What Are Uncollected Funds?

Uncollected funds are the amount of a bank deposit that comes from checks that have yet to be cleared by the bank from which the checks are drawn. Essentially, uncollected funds are sums of money that the bank needs to account for prior to releasing the funds to the depositor.

Uncollected Funds Explained

Uncollected funds are deposits that need to be reconciled; that is, the bank from which a check is drawn must acknowledge that the checking account has the funds to cover the check. Once the check clears, the depositor can have access to the deposited funds. Until then, the funds are referred to as uncollected funds, coded as "UCF" or "UF" for short. A check in a large amount that is deposited to an account is subject to a holdback of the majority of the amount. A portion is typically made available immediately to the depositor as long as the customer is in good standing with the bank.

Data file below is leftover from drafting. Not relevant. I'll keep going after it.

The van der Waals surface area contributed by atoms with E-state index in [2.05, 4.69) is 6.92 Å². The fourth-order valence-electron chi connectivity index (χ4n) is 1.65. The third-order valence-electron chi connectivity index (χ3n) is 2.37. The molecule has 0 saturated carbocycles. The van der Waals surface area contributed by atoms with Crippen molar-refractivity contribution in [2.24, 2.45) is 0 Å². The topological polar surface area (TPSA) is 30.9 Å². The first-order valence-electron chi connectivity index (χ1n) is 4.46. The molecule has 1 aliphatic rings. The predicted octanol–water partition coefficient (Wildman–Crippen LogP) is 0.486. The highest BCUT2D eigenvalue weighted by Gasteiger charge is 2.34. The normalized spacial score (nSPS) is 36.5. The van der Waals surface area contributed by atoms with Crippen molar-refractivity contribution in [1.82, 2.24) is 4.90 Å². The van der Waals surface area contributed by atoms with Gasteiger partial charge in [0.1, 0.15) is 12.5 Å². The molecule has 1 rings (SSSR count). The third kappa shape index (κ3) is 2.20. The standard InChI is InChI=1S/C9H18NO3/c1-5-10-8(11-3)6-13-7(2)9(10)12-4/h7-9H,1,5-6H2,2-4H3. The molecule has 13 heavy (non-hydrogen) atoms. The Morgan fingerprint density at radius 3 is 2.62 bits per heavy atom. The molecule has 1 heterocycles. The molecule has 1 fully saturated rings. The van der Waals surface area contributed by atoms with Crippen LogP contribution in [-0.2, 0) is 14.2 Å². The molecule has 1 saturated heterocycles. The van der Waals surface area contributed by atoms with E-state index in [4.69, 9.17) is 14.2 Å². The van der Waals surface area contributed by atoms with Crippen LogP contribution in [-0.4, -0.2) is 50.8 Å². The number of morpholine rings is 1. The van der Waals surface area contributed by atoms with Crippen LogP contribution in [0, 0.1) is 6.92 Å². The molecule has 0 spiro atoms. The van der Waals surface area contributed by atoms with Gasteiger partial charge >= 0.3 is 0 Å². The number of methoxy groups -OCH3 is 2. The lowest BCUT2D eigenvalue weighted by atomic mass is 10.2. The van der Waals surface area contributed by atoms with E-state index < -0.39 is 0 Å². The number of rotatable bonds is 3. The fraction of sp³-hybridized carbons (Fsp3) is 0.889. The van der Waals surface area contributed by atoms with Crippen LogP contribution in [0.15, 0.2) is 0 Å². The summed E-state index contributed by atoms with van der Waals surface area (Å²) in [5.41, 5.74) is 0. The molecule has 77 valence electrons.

Example of Uncollected Funds

For example, Jack, a longtime customer of Hometown Community Bank, deposits a $1,000 check on Monday. $100 is available for withdrawal right away, but the $900 balance is designated as uncollected funds and Jack must wait until the check clears later in the week to draw upon that amount. If Jack tries to write a check against the balance and it has not yet cleared, Jack's check will be returned to him, often with a returned check fee.

Difference Between Uncollected Funds and Insufficient Funds

Unlike uncollected funds, an account with insufficient funds will not show a deposit pending. Writing a check against an account with insufficient funds will result in a bounced check and incur a fee. If timed correctly, writing a check against an account with uncollected funds will be okay; in this case, the funds would be collected before the bank receives the withdrawal check.